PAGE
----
Facts[edit | edit source]
Musgrove, an employee of Securicor, started a fire at Photo Production's factory to warm himself while at work and accidentally burnt it down, costing £615,000. Securicor argued that an exclusion clause in its contract meant they were not liable, as it said "under no circumstances be responsible for any injurious act or default by any employee . . . unless such act or default could have been foreseen and avoided by the exercise of due diligence on the part of [Securicor]." Photo Productions argued that the clause could apply under the doctrine of fundamental breach; that the breach of the contract went to the root of the contract and invalidated the whole agreement, and extinguished the exclusion clause.
Denning, at the Court of Appeal, held that the doctrine of fundamental breach did apply as in Karsales (Harrow) Ltd. v Wallis and Securicor was liable, which they appealed.
Rule of law[edit | edit source]
- Does an exemption clause excuse a fundamental breach?.
Decision[edit | edit source]
Reasons[edit | edit source]
Lord Wilberforce, writing for the Court, overturned Denning and found that the exclusion clause could not be relied upon. Wilberforce explicitly rejected Denning's application of the doctrine of fundamental breach and opted for a "rule of construction" approach. Exemption clauses are to be interpreted the same as any other term regardless of whether a breach has occurred; the allocation of risk should lie with the respondent - they are in the best position to insure the factory. The scope of the exclusion is determined by examining the construction of the contract. The appellants had met their duty of care by not hiring negligently. On the facts, Wilberforce found that the exclusion clause precluded all liability even when harm was caused intentionally. He went out of his way to disapprove the doctrine of fundamental breach of contract.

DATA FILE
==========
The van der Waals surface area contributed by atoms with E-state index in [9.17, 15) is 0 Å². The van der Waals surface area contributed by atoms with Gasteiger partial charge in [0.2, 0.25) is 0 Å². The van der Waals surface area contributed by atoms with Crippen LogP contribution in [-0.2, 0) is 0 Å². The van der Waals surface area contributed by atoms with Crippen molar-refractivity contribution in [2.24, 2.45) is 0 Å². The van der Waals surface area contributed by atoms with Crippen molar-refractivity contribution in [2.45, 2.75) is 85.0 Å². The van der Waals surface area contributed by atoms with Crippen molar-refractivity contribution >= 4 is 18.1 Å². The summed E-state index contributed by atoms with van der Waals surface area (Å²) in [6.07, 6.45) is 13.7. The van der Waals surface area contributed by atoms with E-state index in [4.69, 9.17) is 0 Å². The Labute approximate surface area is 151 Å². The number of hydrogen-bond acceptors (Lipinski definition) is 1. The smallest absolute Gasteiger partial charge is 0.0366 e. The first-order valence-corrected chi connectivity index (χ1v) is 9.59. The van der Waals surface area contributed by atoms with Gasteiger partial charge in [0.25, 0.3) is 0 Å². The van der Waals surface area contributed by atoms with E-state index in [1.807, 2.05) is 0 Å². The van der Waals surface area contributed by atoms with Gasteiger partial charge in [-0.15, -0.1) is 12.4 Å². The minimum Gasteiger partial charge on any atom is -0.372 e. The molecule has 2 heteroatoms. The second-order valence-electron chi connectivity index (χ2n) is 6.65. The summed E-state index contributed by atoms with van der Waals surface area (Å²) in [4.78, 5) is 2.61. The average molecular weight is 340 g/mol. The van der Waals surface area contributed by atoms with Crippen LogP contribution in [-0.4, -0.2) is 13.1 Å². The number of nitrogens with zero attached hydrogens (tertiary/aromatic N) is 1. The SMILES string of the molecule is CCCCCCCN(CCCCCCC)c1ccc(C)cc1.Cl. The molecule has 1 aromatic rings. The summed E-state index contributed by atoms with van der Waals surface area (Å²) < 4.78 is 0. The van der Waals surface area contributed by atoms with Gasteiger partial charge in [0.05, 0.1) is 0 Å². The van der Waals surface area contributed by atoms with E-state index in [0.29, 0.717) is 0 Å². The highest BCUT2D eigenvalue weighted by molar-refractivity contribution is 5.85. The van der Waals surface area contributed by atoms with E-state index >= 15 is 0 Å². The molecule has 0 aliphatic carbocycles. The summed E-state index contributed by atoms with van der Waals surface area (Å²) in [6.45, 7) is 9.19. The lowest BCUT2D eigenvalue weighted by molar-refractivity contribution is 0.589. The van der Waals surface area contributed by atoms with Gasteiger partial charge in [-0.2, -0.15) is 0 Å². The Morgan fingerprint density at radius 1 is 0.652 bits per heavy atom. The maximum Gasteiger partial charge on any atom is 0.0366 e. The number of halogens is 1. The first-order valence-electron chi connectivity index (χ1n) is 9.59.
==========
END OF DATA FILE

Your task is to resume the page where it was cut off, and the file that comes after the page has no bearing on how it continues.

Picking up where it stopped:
Lord Diplock held that the cause's effectiveness was a question of construction of the contract and that it did cover the damage (very clear construction). He noted "the reports are full of cases in which what would appear to be very strained constructions have been placed upon exclusion clauses" though the need should have gone since the passage of the Unfair Contract Terms Act of 1977. Under freedom of contract, parties can determine their obligations to one another as long as they are explicit in those obligations.
Ratio[edit | edit source]
- Fundamental breach is a rule of construction not rule of law.
- Freedom of contract trumps any other considerations.